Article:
EMEP: Declaration On Economic Crisis In Turkey

YEP is the proof of a plan to make the public pay for the crisis

President Recep Tayyip Erdoğan and many government representatives of Turkey, deny the
crisis triggered by the drop in the value of Turkish Lira as “foreign manipulation”, saying “there is
no crisis, there is psychological problems”.

But the mid-term New Economic Plan (YEP) announced by the Minister of Treasury Berat
Albayrak, is an admission of a rapid deterioration into a crisis.

Regardless of AKP attempts to define it, the dependent capitalist system and policies pursued
by its staunch defender, the Erdoğan administration, are the cause of this crisis. Since taking
power, Erdoğan’s focus has only been interests of himself and the capitalists behind him,
working to enhance their gains. He is now trying to minimise his losses through this period; even
trying to turn it into an advantage for himself. The YEP is the product of such an attempt.

YEP, planned to span the next three years, predicts a smaller economy; a drop in industrial
production; ever higher current account deficit; higher inflation and unemployment. This
programme is a clear announcement of the beginning of a crisis, ‘heralding’ the hardship
awaiting public in the coming months.

The roadmap for the economy in general, and public finances and employment in particular,
summarises how the working classes will be made to pay for the crisis.

YEP creates new opportunities for monopolies and unemployment and poverty for the
people

With this economic programme, turning the crisis into an opportunity, the gifts for the capitalist
classes include; incentives, removal of redundancy pay, widespread flexible and part-time work,
freezing of wages, reduction in social spending. Working classes will be stripped of their
historical gains. YEP means the BES cuts – introduced as ‘individual retirement insurance’ but in
essence another way of squeezing money out of the public – becoming established or the two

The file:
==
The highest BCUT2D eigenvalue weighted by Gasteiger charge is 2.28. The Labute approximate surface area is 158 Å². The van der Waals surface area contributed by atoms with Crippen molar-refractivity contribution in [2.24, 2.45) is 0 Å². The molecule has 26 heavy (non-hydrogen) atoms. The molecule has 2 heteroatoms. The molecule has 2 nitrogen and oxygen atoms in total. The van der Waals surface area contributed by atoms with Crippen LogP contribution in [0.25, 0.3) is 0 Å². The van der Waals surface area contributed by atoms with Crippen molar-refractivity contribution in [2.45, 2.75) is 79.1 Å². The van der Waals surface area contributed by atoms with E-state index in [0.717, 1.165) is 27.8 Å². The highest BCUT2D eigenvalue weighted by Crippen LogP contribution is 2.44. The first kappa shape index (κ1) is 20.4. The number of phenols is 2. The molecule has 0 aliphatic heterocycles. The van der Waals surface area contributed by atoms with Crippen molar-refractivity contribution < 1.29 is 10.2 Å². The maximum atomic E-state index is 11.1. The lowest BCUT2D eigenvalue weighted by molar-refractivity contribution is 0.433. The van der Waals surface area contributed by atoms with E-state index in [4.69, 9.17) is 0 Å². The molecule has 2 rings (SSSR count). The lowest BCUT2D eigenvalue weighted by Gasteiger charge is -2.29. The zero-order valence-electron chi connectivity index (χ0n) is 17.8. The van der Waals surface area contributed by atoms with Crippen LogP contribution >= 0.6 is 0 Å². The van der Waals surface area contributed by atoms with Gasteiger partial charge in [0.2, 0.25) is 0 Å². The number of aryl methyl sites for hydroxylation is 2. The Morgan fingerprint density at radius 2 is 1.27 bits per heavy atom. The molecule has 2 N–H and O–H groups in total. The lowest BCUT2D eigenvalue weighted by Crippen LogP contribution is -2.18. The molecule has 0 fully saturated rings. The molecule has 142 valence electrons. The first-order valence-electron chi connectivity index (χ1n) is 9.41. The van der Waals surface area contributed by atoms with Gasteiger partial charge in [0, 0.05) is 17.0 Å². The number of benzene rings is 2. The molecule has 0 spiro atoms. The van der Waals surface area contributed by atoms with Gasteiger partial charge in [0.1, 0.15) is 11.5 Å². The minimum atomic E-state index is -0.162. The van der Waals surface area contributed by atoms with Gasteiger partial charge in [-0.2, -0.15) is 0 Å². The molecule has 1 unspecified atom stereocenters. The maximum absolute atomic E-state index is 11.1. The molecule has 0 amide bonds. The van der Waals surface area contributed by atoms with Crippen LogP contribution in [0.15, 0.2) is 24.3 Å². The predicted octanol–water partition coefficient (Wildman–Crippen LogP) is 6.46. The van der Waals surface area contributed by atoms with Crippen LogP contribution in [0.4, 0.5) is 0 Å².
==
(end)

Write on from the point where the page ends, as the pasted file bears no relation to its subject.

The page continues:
month withdrawal period be extended until the end of the programme.

The public is told to accept this fraud and impoverishment; put up with it in the name of the
survival of the country and the state. But, claiming that “austerity does not apply to prestige”
they are building themselves palaces, purchasing luxury planes; not bothered at all by servicing
their luxurious lifestyle by the public purse, at a time where suicides due to poverty and
unemployment are on the rise.

Austerity is a sacrifice demanded only from workers. The public must adhere to this austerity;
without any complaints about the high cost of education and healthcare, marketisation of public
services, unemployment or lack of job security. Otherwise, the example of third airport workers-
prosecuted for complaints on working conditions – should be a lesson; regardless of the level of
oppression they suffer, they must be convinced that their complaint is a result of their own
psychological problems!

The most striking recommendations of YEP to reduce the current accounts deficit, are the
development of health tourism and an increase in the consumption of national products, linking
it to the ‘national unity project’. Turning provision of health into a commodity led to health being
the victim of economic interest; government guarantee of patients for hospitals built under
public-private partnerships.

On the other hand, in terms of agricultural output, the country has been turned into a desert
under the 16-yer rule of AKP; all grains, fruit and veg, and even hay is imported. There is no
domestic product to be consumed.

Sackings already started due to crisis; workers are sentenced to poverty wages, with the threat
of unemployment if their factories are shut; unpaid and forced holidays are on the increase; the
abortion of collective bargaining agreements is on the agenda. Prices already burning holes in
pockets; new price rises and direct/indirect taxes are on their way. Wages and rights of the
workers are not the cause of this crisis; they have been well-pruned in the last 16 years.The
debt that the government promised to pay the monopolies is not the debt of the 81 million, as
stated by Necdet Takva, the TOBB (The Union of Chambers and Commodity Exchanges of
Turkey) Council Leader. Hence, this debt cannot be paid by the public; those that created this
debt should be paying it.

The fitting response to the call for sacrifice – targeting few pennies left in the pockets of the
workers – came from workers in Makel, Mercedes, the third airport, Cargill and Tüpraş. We are
in no doubt that responses of this nature will increase. Crisis are periods where opportunity for
coordinated struggle for the workers increase; workers can regain losses through such a
struggle.

In this context, wages eroded by price rises and exchange rate manipulations should be
increased; minimum wage should be determined with poverty levels in mind; basic commodity
prices should be frozen; unlawful sackings should be banned; workers wages should be paid
first in businesses that close down or go bankrupt. Meeting of these demands is compulsory to
redress the losses and to establish minimum welfare. Workers will not give up on these
demands. Policies that threaten their living and working conditions can only be defeated by a
united struggle. Our party will work for this struggle to grow and strengthen.

SELMA GÜRKAN
Chairwoman

web page in english: www.emep.org/eng
mail: international@emep.org



Categories: International, Turkey

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